The physical risks of climate change, including both gradual global warming and an increase in extreme weather events, are likely to cause increasing financial and economic losses. Lower and middle-income countries may be more vulnerable to physical risks due to their reliance on climate-sensitive economic sectors and their limited capacity to absorb economic losses. However, vulnerable regions in developed countries are also at risk and impacts will also be felt through the global nature of many supply chains.
Economic risks and impacts due to the physical risks of climate change include demand and supply-side losses, reductions in economic growth, destruction of public and private capital, and output losses. Impacts will be experienced at the macro-economic level as well as by individual actors such as companies and investors. Consequently, policy-makers, investors, and companies will all play a role in responding to the growing financial threat from climate change (MacWilliams et al., 2019).
Despite the potential economic losses and the likelihood that all investments and asset classes are exposed to the physical risks of climate change to some degree, few actors in the financial sector are incorporating physical risks into decision-making. The Task Force on Climate-Related Financial Disclosures (TCFD), launched in 2015, has developed a series of recommendations for companies to disclose their climate-related risks. Investors can then use this information to make informed capital allocation decisions. The TCFD argues that increased transparency around climate change risks will lead to more efficient markets and more stable and resilient economies. However, it is also possible that a better understanding of physical risks could lead to capital flight from risk-exposed investments and a lack of access to finance for those who need it most.
- There are challenges in assessing physical risks. It is possible to assess the immediate costs of changing weather patterns and more frequent and intense natural disasters, but translating this into expected future risks is difficult (Grippa et al., 2019; Miller & Swann, 2019). There is also an assumption amongst actors that climate risk is owned by governments, which may make it difficult to integrate physical risks into financial decision-making.
- This rapid review did not locate any examples of capital flight from developing countries due to a better understanding of the physical risks of climate change.
- The physical risks of climate change will differentially affect businesses and the financial performance of sectors, and as well as creating risks, could also create opportunities for investors (UNEP FI, 2018).
- Potential mechanisms for building resilience to natural disasters and facilitating recovery following a disaster could help vulnerable countries and regions adapt to the physical risks of climate change. Mechanisms discussed in the literature include:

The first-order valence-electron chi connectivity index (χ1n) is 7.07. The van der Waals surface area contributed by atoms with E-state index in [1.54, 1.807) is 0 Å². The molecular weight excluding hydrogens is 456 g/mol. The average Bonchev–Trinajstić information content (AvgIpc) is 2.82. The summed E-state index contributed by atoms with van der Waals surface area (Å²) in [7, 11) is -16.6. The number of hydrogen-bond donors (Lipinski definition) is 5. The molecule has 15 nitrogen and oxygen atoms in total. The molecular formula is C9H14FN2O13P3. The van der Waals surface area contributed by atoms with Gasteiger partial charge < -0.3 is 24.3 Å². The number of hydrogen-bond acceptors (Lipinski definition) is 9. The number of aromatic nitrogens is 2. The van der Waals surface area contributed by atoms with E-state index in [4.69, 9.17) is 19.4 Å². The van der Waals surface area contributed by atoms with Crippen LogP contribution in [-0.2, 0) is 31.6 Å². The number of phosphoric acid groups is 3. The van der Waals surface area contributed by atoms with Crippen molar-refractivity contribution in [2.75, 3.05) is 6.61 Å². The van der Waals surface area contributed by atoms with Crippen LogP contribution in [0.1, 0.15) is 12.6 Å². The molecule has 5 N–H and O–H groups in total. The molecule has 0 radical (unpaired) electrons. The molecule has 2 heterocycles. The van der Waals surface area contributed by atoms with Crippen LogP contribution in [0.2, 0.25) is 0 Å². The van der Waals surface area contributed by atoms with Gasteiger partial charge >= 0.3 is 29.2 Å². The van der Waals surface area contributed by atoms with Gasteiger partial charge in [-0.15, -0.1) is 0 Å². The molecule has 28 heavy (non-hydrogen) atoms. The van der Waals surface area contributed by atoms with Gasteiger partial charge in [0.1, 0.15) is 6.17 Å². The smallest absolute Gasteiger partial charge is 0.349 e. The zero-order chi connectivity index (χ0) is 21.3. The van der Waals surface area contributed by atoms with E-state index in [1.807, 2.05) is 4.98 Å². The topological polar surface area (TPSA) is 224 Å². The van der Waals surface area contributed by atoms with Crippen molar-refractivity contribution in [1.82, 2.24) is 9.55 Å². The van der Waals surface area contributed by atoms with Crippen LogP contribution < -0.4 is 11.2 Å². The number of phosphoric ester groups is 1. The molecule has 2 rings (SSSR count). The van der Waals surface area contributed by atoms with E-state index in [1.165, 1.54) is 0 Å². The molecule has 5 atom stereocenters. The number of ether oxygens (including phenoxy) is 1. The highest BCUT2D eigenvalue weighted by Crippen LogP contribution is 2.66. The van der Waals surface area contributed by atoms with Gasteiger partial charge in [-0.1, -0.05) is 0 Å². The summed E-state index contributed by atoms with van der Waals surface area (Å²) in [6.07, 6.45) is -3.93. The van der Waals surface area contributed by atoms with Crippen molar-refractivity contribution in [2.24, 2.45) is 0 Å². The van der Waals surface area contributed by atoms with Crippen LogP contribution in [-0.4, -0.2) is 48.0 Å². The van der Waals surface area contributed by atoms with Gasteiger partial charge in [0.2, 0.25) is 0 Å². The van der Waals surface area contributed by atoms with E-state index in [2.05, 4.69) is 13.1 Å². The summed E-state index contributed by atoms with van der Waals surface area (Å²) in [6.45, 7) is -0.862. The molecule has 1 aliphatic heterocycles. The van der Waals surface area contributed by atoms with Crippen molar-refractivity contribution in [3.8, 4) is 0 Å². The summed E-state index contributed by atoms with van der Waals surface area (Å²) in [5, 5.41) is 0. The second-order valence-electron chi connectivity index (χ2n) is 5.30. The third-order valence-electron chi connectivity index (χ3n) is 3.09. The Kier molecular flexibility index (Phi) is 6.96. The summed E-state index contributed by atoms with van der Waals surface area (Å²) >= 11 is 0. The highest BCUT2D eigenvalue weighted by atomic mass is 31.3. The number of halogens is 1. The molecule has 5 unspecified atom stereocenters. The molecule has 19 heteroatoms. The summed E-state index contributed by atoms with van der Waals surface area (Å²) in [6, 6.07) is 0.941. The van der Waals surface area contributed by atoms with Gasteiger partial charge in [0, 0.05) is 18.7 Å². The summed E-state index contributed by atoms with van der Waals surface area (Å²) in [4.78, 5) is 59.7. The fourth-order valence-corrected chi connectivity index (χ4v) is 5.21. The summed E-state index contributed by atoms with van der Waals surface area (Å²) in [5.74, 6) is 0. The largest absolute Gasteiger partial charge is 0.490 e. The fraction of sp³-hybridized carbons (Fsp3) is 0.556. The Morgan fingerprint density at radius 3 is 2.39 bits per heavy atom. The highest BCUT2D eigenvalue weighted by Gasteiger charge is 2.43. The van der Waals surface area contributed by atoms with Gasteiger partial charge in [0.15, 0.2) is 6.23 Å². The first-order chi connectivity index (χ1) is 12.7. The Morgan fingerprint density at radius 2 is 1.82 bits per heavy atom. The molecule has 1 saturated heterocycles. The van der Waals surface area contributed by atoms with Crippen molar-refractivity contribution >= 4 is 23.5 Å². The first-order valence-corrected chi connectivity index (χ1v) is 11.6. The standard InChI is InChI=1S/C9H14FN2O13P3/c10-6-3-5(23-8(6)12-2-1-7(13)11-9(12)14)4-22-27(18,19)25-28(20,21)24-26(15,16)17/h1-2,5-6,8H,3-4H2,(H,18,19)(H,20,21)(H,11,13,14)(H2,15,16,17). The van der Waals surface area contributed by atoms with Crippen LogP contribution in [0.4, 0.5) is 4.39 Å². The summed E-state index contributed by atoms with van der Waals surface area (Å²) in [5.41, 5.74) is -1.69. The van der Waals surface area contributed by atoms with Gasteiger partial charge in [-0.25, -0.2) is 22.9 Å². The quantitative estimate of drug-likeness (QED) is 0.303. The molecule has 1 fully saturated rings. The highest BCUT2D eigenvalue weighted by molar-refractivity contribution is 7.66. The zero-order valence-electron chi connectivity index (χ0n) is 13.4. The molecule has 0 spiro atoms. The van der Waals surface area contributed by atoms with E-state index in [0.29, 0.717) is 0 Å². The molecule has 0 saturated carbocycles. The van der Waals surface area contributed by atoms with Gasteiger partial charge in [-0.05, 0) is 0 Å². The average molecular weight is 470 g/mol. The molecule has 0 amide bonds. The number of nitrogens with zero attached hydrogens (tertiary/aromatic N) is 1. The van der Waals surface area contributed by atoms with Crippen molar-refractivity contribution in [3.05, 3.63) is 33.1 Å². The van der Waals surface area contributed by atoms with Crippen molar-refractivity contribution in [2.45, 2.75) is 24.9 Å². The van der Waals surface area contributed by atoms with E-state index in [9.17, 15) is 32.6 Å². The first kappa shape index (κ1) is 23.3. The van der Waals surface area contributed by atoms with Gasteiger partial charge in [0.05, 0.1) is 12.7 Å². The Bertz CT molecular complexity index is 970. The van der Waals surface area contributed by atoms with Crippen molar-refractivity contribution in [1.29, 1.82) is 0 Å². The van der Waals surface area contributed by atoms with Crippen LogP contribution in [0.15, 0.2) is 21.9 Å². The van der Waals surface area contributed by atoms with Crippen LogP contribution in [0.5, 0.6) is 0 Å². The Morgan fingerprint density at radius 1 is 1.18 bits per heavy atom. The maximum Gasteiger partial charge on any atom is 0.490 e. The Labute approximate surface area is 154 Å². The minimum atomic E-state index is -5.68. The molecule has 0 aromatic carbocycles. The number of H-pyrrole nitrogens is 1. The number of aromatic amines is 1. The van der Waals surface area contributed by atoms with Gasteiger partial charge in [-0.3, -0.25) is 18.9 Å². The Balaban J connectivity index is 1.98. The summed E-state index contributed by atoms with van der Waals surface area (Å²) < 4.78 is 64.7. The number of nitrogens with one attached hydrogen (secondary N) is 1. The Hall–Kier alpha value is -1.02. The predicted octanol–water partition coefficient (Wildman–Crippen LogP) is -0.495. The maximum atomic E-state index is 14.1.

- Investing in resilient infrastructure: Marto et al. (2017) find that investments in adaptation infrastructure lead to reductions in the magnitude of economic damage following a natural disaster, as well as reduced risk of debt distress.
- Sovereign risk insurance: Bevan and Adam (2016) find that insurance may or may not be helpful depending on detailed circumstances, with the value of insurance being highest when the worst-case disaster materialises. The benefits of insurance must also be weighed against the carrying costs and the conditions of the contract.
- Bond financing: Mittnik et al. (2019) find that bond financing can accelerate recovery and it can lead to output, consumption and private and public capital rising again following a disaster. It can also help to reduce the frequency and severity of natural disasters through financing adaptation. However, there may be limitations to bond issuing and credit expansion in low-income countries, particularly small countries.
The evidence base for this request was extremely limited. Only one report produced for the United Nations Environment Programme’s Finance Initiative directly addressed the risk of capital flight. This review found small but growing bodies of literature on the macro-economic risks of climate change; the economic consequences of extreme weather events; policy options for improving resilience to and recovery following an extreme weather event; and, climate change as an opportunity for investors. This report undertook a series of keyword searches and review of
relevant websites including the IMF, the World Bank, the Bank of England, and credit rating agencies amongst others.